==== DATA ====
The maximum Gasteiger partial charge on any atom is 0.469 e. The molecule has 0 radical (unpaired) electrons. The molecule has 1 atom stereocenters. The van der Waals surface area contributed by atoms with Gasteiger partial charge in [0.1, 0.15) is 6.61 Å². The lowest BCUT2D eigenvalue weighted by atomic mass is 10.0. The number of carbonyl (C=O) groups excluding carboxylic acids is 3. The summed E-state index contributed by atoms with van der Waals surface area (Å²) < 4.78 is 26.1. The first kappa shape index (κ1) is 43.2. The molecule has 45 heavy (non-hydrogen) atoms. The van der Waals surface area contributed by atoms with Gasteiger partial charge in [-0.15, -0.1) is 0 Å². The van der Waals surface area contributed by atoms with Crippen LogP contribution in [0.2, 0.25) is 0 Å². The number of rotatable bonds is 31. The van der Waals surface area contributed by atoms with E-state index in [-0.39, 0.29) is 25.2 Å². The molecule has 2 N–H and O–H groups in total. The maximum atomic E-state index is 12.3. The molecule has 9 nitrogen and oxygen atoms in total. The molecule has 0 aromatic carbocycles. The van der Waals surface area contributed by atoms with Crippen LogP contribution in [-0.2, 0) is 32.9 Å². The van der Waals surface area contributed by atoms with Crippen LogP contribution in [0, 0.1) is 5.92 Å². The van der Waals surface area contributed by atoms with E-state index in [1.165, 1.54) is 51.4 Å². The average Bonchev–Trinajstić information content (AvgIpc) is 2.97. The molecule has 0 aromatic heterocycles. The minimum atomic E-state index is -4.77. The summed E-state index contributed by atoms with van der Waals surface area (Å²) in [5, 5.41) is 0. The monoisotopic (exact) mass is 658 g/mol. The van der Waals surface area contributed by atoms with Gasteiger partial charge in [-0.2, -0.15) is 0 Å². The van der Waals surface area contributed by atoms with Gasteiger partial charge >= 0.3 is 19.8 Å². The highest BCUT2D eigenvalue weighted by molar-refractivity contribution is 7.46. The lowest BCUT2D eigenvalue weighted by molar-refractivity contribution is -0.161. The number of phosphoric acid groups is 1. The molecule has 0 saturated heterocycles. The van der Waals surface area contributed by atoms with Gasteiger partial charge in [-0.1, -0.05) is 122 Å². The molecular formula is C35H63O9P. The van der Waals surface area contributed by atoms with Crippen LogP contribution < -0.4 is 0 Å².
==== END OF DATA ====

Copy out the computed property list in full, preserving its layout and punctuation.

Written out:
The maximum Gasteiger partial charge on any atom is 0.469 e. The molecule has 0 radical (unpaired) electrons. The molecule has 1 atom stereocenters. The van der Waals surface area contributed by atoms with Gasteiger partial charge in [0.1, 0.15) is 6.61 Å². The lowest BCUT2D eigenvalue weighted by atomic mass is 10.0. The number of carbonyl (C=O) groups excluding carboxylic acids is 3. The summed E-state index contributed by atoms with van der Waals surface area (Å²) < 4.78 is 26.1. The first kappa shape index (κ1) is 43.2. The molecule has 45 heavy (non-hydrogen) atoms. The van der Waals surface area contributed by atoms with Gasteiger partial charge in [-0.15, -0.1) is 0 Å². The van der Waals surface area contributed by atoms with Crippen LogP contribution in [0.2, 0.25) is 0 Å². The number of rotatable bonds is 31. The van der Waals surface area contributed by atoms with E-state index in [-0.39, 0.29) is 25.2 Å². The molecule has 2 N–H and O–H groups in total. The maximum atomic E-state index is 12.3. The molecule has 9 nitrogen and oxygen atoms in total. The molecule has 0 aromatic carbocycles. The van der Waals surface area contributed by atoms with Crippen LogP contribution in [-0.2, 0) is 32.9 Å². The van der Waals surface area contributed by atoms with Crippen LogP contribution in [0, 0.1) is 5.92 Å². The van der Waals surface area contributed by atoms with E-state index in [1.165, 1.54) is 51.4 Å². The average Bonchev–Trinajstić information content (AvgIpc) is 2.97. The molecule has 0 aromatic heterocycles. The minimum atomic E-state index is -4.77. The summed E-state index contributed by atoms with van der Waals surface area (Å²) in [5, 5.41) is 0. The monoisotopic (exact) mass is 658 g/mol. The van der Waals surface area contributed by atoms with Gasteiger partial charge in [-0.2, -0.15) is 0 Å². The van der Waals surface area contributed by atoms with Gasteiger partial charge >= 0.3 is 19.8 Å². The highest BCUT2D eigenvalue weighted by molar-refractivity contribution is 7.46. The lowest BCUT2D eigenvalue weighted by molar-refractivity contribution is -0.161. The number of phosphoric acid groups is 1. The molecule has 0 saturated heterocycles. The van der Waals surface area contributed by atoms with Gasteiger partial charge in [-0.1, -0.05) is 122 Å². The molecular formula is C35H63O9P. The van der Waals surface area contributed by atoms with Crippen LogP contribution < -0.4 is 0 Å².